Judge Andrew Napolitano

Can Congress make legal something that is inherently wrong, and can Congress take a freedom that is a part of our humanity and make its exercise criminal?

If there were no First Amendment, would we still have the freedom of speech? The answer, like many in the law, depends on what values underlie the legal system. If the government is the source of our rights, then without the First Amendment's guarantees of free speech, any government could legally punish you for saying words and expressing thoughts it hated or feared; and it could even silence you before you spoke.

On the other hand, if our rights come from our humanity and our humanity is a gift from God, then we would still enjoy the freedom of speech, whether it is insulated from government interference by the First Amendment or not. The wording of the First Amendment itself gives us a peek at what its authors thought. They wrote: "Congress shall make no law ... abridging the freedom of speech." It doesn't say that Congress shall grant freedom of speech; rather, it prohibits Congress from interfering with it. And by referring to free speech as the freedom of speech, the drafters recognized that the freedom of speech already existed before the country that they were founding even came to be.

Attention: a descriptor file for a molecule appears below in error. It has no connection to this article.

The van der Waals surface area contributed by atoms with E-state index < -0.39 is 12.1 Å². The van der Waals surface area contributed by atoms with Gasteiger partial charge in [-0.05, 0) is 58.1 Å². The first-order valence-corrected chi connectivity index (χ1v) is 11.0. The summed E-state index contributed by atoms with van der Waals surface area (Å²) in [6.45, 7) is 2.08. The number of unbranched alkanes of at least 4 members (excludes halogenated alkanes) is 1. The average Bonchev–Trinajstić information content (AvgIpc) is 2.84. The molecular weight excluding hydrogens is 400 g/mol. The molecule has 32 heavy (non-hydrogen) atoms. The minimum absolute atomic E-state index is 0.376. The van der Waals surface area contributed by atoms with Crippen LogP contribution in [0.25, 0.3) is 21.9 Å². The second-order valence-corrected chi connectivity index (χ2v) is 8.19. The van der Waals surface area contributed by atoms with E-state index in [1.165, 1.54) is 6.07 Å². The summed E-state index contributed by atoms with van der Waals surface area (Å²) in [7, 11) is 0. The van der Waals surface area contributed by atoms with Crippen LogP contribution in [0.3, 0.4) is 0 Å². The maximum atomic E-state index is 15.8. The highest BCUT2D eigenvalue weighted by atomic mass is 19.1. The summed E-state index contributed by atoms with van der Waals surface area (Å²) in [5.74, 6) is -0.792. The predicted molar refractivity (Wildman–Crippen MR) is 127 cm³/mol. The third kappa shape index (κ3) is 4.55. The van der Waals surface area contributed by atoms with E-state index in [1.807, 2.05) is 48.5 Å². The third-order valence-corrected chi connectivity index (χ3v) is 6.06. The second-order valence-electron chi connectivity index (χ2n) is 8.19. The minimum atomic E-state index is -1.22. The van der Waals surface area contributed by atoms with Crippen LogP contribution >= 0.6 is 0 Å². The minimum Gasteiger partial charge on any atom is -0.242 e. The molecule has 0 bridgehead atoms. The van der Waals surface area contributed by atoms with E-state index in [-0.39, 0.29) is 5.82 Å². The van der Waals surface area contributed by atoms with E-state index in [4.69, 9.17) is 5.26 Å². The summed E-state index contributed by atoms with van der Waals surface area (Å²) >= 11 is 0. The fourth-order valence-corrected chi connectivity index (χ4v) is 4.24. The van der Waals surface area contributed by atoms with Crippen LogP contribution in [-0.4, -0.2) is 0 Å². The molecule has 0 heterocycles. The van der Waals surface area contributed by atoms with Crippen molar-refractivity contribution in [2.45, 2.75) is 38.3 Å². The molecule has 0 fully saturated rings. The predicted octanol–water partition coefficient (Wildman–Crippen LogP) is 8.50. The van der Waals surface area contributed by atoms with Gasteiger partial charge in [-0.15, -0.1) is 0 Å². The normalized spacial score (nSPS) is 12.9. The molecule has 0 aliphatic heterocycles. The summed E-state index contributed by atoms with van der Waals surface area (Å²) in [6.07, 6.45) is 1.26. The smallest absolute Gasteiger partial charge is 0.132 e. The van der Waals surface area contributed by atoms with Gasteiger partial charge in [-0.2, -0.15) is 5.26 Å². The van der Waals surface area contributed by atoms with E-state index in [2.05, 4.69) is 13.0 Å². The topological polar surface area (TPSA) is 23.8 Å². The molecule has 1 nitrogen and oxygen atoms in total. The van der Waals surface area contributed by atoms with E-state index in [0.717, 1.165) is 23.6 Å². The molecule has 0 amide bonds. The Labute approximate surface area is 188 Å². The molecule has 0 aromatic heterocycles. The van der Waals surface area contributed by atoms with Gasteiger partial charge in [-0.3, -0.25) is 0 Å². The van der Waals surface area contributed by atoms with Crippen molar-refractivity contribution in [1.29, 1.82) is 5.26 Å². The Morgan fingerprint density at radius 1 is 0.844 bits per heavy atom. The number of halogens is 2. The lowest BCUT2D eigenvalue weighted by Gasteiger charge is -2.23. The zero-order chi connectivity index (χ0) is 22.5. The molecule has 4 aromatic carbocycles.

The same founders who drafted the First Amendment also accepted Thomas Jefferson's values articulated in the Declaration of Independence that we are endowed by our "Creator with certain inalienable rights, (and) that among these are life, liberty, and the pursuit of happiness." It is clear beyond serious dispute from just scratching the surface of history that wedded to this country at its birth is the Judeo-Christian concept of the natural law. The natural law is the self-evident truth that our rights come from our humanity; that we have them by virtue of our mortal existence; that they do not depend upon government for their existence; that they do not vary as a consequence of where we are now or where our mothers were when we were born; and thus we remain fully endowed of these rights so long as we live, wherever we go. If you believe that we are the present result not of a supreme being, but of natural selection, you can accept as the founders did that humanity -- and not government -- is the repository of freedom.


Judge Andrew Napolitano

Judge Andrew P. Napolitano is the youngest life-tenured Superior Court judge in the history of the State of New Jersey. He sat on the bench from 1987 to 1995, during which time he presided over 150 jury trials and thousands of motions, sentencings and hearings. He taught constitutional law at Seton Hall Law School for 11 years, and he returned to private practice in 1995. Judge Napolitano began television work in the same year.